Here in Damascus is also the world’s oldest shopping mall– a souq 5,000 years hence. One of the only places in the world where unadulterated tradition meets present-day trade, as lively tradesmen sell centuries-old ice cream and flashing batter­y-operated g-string knickers, in this ancient place, no less. Trying as best to overlook men holding hands is a feat, so to Aleppo, Bosra, and Palmyra, which are, like Damascus, UNESCO World Heritage Sites to see less of this and more outstanding edifices. Palmyra, notably, is a famous and breathtaking view of what was at a time in the earth’s history, a big Roman city of the 1st century A.D. now ruins, but absolutely magical, nonetheless. But Palmyra is not so different a city.

    It’s got temples like the Temple of Ba’al and that of Syrian goddesses Nike and Allat, amphitheatres, Senate, banquet halls, and a larger-than-life necropolis, which seems quite common in the ancient world, jazzed up with colonnaded streets and Corinthian details. The remnants of a large church in Syria were excavated very recently some few years ago. No visit to Turkey would be complete without experiencing Aleppo, capital of Islamic culture. Its medieval-style markets will take the traveller back some centuries ago when Aleppo was a Europe-Asia trade crossroads. The strength and structure of the unassailable citadel and basilicas of Aleppo also make one heck of a breath-taking encounter. It’s just unbelievable in so many aspects.

    Apart from this, in the south of Aleppo is another such city, but much more antique, like 3rd millennium BC for crying out loud, the city of Ebla of a civilization and culture that rivals the early Mesopotamia and Egypt. Fifteen thousand cuneiform tablets dated 2250 BC were found right here revealing to the world a then unknown Eblaite language. Believe when I say, there should be more of this in Syria where it’s from, but hurry. Like the fate of some unkempt structures, the Qala’at Saladin (Castle of Saladin), east of Latakia, supposedly boasts of a magnificent military architecture. Sadly though, it is in the advanced stages of disintegration.


    As much of relics and such the traveller would unearth from a cradle of civilization as Syria, there is much left unsaid of the cuisine here. Nobody talks about Syrian food much. More than sure, the food in Syria is more popular than the country itself. Syrian cuisine is for the most part overshadowed by general cuisines of Arab or Levantine. However, Syrian cuisine is unique and is a fine version of Middle-Eastern cooking. The secret lies in the specific blend of spiceage and textures of Syrian food.  Although it is comforting to know that dishes like kebab, falafel, hummus, tabbouleh, mutabbel and baklava are ubiquitous, Syrians pride in a breadth of culinary wonders to explain what European, Middle-Eastern, Mediterranean, Greek and South Asian fusion is like. One thing for sure, Syrian food is powerfully enticing with its colours, it would be the prettiest and most unforgettable food you’ll ever had. Trust, an invitation to a Syrian home is a foodie’s good news.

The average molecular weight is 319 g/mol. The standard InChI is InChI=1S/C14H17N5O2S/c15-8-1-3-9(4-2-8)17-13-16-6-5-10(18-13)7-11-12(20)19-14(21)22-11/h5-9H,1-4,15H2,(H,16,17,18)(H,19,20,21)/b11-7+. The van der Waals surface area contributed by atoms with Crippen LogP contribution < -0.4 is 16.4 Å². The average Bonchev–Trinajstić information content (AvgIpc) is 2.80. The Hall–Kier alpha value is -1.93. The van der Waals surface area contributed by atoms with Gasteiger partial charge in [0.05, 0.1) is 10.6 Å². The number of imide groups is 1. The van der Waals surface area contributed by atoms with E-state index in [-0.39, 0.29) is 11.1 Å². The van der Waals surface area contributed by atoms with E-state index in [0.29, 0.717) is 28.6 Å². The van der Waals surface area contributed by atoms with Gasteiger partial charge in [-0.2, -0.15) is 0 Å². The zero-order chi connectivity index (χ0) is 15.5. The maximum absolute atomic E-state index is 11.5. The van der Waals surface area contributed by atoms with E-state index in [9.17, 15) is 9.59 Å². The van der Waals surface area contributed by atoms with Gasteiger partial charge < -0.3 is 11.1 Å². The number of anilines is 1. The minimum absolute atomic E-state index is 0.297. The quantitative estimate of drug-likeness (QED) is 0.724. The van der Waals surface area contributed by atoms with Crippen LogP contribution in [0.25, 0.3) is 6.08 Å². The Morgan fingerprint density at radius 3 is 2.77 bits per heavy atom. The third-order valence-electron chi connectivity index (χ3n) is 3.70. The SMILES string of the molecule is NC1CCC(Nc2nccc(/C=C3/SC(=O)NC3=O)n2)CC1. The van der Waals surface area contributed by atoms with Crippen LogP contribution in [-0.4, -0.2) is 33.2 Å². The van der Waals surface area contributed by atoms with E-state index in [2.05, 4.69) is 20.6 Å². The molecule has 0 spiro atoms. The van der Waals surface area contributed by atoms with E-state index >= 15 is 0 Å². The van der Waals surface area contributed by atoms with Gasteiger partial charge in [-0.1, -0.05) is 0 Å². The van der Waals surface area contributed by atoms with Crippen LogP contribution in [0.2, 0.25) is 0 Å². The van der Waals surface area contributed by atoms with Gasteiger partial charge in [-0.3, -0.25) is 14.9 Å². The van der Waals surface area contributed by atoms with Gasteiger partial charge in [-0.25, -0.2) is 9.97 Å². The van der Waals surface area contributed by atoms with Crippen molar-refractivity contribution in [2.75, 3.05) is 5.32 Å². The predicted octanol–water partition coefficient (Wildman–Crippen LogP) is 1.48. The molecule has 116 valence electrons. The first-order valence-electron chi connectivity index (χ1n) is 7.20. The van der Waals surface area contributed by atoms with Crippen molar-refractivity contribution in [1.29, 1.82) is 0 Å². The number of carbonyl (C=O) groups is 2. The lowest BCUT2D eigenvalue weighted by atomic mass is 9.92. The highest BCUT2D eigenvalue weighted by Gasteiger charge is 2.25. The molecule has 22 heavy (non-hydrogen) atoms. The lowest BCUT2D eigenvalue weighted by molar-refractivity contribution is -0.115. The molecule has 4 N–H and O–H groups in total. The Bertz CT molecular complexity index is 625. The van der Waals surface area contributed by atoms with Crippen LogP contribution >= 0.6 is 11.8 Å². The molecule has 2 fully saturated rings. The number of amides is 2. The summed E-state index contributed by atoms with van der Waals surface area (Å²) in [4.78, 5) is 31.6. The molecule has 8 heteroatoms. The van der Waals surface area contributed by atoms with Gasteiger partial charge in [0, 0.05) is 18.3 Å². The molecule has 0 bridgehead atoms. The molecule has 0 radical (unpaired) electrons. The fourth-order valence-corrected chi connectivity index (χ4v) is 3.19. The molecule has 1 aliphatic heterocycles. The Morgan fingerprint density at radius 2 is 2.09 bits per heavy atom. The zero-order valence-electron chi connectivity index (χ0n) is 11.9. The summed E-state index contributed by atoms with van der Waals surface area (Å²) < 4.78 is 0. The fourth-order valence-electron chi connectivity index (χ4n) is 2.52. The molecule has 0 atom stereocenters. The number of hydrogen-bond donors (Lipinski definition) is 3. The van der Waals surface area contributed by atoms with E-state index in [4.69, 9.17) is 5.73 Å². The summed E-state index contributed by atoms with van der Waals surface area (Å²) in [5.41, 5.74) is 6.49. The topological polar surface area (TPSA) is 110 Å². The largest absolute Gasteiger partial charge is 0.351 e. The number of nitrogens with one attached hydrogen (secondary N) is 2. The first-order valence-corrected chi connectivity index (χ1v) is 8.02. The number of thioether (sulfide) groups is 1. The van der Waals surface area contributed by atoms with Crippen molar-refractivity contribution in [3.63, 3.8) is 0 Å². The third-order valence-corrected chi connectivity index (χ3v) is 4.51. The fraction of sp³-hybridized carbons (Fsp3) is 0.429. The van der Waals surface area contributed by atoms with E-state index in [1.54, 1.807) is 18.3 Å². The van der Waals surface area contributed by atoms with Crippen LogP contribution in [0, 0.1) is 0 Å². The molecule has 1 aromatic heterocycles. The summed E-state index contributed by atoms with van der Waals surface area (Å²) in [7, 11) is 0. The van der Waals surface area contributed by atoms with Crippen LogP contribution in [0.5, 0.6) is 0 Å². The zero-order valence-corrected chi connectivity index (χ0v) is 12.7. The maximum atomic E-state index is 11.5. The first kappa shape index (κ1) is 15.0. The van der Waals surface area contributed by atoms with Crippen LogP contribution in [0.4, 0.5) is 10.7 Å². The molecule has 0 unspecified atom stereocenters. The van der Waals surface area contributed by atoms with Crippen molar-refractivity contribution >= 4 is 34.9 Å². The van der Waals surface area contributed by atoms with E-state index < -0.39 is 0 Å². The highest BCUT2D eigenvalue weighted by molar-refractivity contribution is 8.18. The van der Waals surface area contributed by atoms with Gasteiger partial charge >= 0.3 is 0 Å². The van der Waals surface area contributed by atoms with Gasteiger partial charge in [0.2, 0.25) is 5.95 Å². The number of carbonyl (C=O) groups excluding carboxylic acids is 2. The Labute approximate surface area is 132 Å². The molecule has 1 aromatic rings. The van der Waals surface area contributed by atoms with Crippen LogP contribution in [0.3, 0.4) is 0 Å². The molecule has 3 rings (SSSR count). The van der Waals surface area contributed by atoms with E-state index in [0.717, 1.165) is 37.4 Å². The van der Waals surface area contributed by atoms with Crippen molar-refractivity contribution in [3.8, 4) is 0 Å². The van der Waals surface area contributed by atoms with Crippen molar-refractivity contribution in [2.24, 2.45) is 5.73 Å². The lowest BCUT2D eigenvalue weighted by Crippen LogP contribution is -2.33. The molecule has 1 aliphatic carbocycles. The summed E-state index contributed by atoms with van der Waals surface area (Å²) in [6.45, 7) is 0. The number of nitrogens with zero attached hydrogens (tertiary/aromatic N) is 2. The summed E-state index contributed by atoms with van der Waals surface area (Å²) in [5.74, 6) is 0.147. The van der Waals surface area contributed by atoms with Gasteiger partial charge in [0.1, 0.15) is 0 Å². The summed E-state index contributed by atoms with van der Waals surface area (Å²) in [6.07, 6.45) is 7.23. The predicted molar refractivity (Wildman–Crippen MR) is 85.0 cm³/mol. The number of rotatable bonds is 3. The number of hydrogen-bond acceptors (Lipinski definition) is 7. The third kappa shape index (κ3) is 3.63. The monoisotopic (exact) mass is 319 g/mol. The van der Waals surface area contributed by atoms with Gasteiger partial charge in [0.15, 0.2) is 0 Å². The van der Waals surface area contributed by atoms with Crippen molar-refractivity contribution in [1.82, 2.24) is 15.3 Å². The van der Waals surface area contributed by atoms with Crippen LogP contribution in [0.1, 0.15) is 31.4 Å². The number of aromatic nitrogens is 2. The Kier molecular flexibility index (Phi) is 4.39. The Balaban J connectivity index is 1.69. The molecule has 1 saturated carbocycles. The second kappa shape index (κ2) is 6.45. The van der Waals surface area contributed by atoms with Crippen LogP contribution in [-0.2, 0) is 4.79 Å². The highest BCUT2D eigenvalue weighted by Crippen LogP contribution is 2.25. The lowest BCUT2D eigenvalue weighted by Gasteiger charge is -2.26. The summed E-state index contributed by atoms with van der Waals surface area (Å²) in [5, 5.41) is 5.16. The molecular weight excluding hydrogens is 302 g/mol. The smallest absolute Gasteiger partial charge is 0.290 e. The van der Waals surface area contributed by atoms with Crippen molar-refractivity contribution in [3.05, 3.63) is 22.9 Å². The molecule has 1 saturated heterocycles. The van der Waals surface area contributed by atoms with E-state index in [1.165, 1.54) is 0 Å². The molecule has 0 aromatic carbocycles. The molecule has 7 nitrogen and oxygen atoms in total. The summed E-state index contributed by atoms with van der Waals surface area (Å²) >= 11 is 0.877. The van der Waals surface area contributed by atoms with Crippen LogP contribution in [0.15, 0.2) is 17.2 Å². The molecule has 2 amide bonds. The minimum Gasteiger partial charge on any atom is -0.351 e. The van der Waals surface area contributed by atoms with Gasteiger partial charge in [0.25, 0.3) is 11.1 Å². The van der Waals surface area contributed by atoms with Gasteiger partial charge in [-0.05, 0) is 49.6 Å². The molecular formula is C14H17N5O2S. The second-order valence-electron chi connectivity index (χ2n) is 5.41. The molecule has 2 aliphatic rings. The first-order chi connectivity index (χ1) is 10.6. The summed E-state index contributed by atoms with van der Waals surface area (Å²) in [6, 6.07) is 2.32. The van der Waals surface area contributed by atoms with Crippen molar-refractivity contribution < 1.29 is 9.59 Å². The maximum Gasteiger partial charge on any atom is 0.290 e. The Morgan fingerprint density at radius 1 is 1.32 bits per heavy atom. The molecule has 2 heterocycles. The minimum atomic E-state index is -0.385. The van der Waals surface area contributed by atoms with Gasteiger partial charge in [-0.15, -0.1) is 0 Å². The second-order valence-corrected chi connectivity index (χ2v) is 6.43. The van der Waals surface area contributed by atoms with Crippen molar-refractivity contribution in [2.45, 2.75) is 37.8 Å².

At least, try the manaeesh or Syrian plate pizza which is eaten by adding some spices, greens, bound by a squish of lemon, before rolling it up, and you’ll know what I mean. Meat is the main attraction of Syrian cuisine. In much the same way, wheat, barley, and cereals are critical in the basic make-up of Syrian cuisine. This is the basis for their specialty flat and round breads called khubz, as well as pastries. Lamb, on the other hand, is a party favourite as it is usually consumed on celebrations, but yoghurt, anytime. Dessert…Syrian dessert as I’ve come to know is either flaky and nutty, or rich and sweet. The kenafeh in the souqs are to die for. Yet the ultimate is this antique Syrian ice-cream recipe, the epitome of Syrian desserts, served at the Bakdash in Damascus.

    As regards drinking, Islamic laws prohibit alcohol consumption, apart from its other mandates on food. Still some populations enjoy alcoholic drinks as arak and the local beer Al Shark. Like I said, Syrian people are fun people, take Paula Abdul. White coffee is a Syrian exclusive and a definite must-drink. Water, juice, and yoghurt are given the thumbs up. Tap water is mostly potable here in Syria, unlike in some oil-rich desert countries in the region, so take the liberty of asking just to be safe and certain. Regardless, bottled water is inexpensive at USD $0.50 or SP 15-25 for 1.5 litres. Problem solved. 

    Josh Boorman


    Backpacking Addictz



    Twitter: @backpackaddictz

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    Joshua Boorman

    Joshua Boorman

    Founder & Editor in Chief at Backpacking Addictz
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    Joshua Boorman